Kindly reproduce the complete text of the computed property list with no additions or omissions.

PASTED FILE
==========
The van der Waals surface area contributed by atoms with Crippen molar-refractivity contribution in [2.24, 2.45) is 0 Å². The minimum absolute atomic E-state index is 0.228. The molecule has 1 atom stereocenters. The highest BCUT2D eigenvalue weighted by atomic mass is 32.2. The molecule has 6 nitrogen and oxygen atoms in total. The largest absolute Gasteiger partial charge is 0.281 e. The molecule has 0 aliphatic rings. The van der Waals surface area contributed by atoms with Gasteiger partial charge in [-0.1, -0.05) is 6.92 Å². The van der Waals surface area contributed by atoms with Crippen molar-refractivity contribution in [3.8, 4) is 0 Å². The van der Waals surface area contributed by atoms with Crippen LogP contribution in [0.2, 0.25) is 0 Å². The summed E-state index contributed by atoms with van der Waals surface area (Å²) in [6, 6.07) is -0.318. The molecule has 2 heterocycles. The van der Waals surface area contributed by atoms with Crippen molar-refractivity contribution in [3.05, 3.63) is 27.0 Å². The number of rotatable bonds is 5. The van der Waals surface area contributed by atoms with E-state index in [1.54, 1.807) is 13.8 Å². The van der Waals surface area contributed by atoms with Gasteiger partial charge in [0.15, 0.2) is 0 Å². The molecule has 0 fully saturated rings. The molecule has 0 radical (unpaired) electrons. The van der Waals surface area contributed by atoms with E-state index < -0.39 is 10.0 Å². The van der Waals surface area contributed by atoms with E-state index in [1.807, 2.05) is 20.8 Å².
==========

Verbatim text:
The van der Waals surface area contributed by atoms with Crippen molar-refractivity contribution in [2.24, 2.45) is 0 Å². The minimum absolute atomic E-state index is 0.228. The molecule has 1 atom stereocenters. The highest BCUT2D eigenvalue weighted by atomic mass is 32.2. The molecule has 6 nitrogen and oxygen atoms in total. The largest absolute Gasteiger partial charge is 0.281 e. The molecule has 0 aliphatic rings. The van der Waals surface area contributed by atoms with Gasteiger partial charge in [-0.1, -0.05) is 6.92 Å². The van der Waals surface area contributed by atoms with Crippen molar-refractivity contribution in [3.8, 4) is 0 Å². The van der Waals surface area contributed by atoms with Crippen LogP contribution in [0.2, 0.25) is 0 Å². The summed E-state index contributed by atoms with van der Waals surface area (Å²) in [6, 6.07) is -0.318. The molecule has 2 heterocycles. The van der Waals surface area contributed by atoms with Crippen molar-refractivity contribution in [3.05, 3.63) is 27.0 Å². The number of rotatable bonds is 5. The van der Waals surface area contributed by atoms with E-state index in [1.54, 1.807) is 13.8 Å². The van der Waals surface area contributed by atoms with Gasteiger partial charge in [0.15, 0.2) is 0 Å². The molecule has 0 fully saturated rings. The molecule has 0 radical (unpaired) electrons. The van der Waals surface area contributed by atoms with E-state index < -0.39 is 10.0 Å². The van der Waals surface area contributed by atoms with E-state index in [1.807, 2.05) is 20.8 Å².